Walking Humbly Together with our God

Reconciliation is an oft-used word both in the church and beyond - but what does it really mean?  We will look at some lenses through which reconciliation can be viewed and understood, specific examples of what it can look like in action, and ways that the church can be involved in order to become a force for healing and reconciliation in our own spheres and in the wider world.

 
 
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Logan McMenamie is the Bishop of the Diocese of British Columbia. Elected on December 7, 2013, he was Consecrated and Installed as the 9th Bishop of the Diocese of New Westminster in Vancouver on March 2, 2014. He served in several Vancouver Island communities, including Tofino/Ucluelet, Duncan, and Victoria. Logan was the Dean and Rector of Christ Church Cathedral for 8 years before becoming Bishop.  As Bishop, he and the Diocese have committed themselves to a journey with the First Peoples of the Islands. In this journey they have committed themselves to the process of truth and reconciliation. He has also invited the Diocese to examine what it means for them to enter the land again: How, as we symbolically enter the land, can we in a new way be open to the reality that God was here before us and present in the Indigenous Peoples. He is married to Marcia and enjoy their seven children and nine grandchildren.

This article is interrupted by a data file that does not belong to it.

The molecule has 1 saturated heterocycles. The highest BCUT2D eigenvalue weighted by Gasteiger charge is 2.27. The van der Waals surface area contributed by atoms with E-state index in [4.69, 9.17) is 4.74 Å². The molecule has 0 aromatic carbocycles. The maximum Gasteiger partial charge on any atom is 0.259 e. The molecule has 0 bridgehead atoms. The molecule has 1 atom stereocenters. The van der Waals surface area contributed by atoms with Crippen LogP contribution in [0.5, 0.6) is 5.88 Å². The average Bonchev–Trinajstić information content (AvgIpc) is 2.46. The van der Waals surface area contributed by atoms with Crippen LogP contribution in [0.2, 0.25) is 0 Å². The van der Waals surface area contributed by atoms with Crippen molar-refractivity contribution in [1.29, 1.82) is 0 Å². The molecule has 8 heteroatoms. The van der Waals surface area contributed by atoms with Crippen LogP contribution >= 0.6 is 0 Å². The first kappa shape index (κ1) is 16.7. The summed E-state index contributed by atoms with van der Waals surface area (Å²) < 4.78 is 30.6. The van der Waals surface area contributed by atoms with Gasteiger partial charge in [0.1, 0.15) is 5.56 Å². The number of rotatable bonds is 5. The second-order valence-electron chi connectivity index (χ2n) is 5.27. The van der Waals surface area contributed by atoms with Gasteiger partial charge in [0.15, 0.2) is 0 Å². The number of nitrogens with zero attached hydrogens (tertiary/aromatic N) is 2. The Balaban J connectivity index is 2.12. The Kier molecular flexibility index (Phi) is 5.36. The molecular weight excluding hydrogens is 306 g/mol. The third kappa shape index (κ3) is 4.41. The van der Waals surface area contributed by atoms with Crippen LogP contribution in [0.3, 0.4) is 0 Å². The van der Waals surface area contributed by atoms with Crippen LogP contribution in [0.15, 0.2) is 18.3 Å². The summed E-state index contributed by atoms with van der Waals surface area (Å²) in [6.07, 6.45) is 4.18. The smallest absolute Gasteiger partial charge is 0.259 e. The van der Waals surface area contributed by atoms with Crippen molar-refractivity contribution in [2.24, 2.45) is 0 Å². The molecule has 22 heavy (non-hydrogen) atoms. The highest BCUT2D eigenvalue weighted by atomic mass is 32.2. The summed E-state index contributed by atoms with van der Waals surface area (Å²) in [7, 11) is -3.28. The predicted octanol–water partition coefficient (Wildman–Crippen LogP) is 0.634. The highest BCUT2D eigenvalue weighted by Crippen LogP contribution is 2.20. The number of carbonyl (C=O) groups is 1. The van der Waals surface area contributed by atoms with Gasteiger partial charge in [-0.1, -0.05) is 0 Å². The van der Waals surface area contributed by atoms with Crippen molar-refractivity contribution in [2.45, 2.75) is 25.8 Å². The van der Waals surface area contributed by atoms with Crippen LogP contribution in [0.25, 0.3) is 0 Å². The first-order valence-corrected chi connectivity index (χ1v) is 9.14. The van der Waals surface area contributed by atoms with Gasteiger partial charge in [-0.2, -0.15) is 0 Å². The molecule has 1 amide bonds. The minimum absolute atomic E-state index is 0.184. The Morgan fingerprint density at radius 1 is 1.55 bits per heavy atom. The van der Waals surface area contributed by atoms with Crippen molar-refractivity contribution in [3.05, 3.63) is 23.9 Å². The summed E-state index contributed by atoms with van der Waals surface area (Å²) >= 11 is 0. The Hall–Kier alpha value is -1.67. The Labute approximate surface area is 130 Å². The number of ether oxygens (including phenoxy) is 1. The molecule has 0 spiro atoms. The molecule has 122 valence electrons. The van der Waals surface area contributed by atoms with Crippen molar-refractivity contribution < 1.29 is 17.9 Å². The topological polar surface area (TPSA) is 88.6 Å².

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Melanie Delva is the Reconciliation Animator for the Anglican Church of Canada. Born and raised on Treaty 4 Territory in Manitoba, she graduated with her Masters in Archival Studies in 2005 and was Archivist for the Anglican Diocese of New Westminster and Provincial Synod of BC & Yukon for 12 years. Through her close work with the Canadian Indian Residential Schools Truth and Reconciliation Commission, Melanie underwent a personal and professional transformation shaping her outlook and understanding of relationships and reconciliation with Indigenous peoples and reconciliation in Canada. She works in Vancouver, BC on the traditional, unceded territories of the Musqueam, Squamish, and Tsleil-Waututh First Nations. She lives there with her knitted mule Jax, and a variety of oft-neglected plants.

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